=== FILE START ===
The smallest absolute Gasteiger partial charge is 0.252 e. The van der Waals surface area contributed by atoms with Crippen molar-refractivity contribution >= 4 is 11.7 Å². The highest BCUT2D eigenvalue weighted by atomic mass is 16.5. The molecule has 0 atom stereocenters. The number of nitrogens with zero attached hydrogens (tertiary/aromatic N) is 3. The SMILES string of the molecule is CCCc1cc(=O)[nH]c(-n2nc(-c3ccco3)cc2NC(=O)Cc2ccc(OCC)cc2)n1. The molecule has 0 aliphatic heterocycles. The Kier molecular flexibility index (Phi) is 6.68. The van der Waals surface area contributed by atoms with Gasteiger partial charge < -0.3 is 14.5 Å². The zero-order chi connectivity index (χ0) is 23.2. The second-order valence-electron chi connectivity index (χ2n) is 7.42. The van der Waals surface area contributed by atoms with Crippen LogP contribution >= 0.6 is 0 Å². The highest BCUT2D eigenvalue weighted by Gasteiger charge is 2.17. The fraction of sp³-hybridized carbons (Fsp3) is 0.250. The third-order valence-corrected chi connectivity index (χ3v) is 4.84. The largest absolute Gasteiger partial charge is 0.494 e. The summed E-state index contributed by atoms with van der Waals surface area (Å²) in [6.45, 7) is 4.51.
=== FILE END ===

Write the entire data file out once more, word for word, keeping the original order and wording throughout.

The smallest absolute Gasteiger partial charge is 0.252 e. The van der Waals surface area contributed by atoms with Crippen molar-refractivity contribution >= 4 is 11.7 Å². The highest BCUT2D eigenvalue weighted by atomic mass is 16.5. The molecule has 0 atom stereocenters. The number of nitrogens with zero attached hydrogens (tertiary/aromatic N) is 3. The SMILES string of the molecule is CCCc1cc(=O)[nH]c(-n2nc(-c3ccco3)cc2NC(=O)Cc2ccc(OCC)cc2)n1. The molecule has 0 aliphatic heterocycles. The Kier molecular flexibility index (Phi) is 6.68. The van der Waals surface area contributed by atoms with Gasteiger partial charge < -0.3 is 14.5 Å². The zero-order chi connectivity index (χ0) is 23.2. The second-order valence-electron chi connectivity index (χ2n) is 7.42. The van der Waals surface area contributed by atoms with Crippen LogP contribution >= 0.6 is 0 Å². The highest BCUT2D eigenvalue weighted by Gasteiger charge is 2.17. The fraction of sp³-hybridized carbons (Fsp3) is 0.250. The third-order valence-corrected chi connectivity index (χ3v) is 4.84. The largest absolute Gasteiger partial charge is 0.494 e. The summed E-state index contributed by atoms with van der Waals surface area (Å²) in [6.45, 7) is 4.51.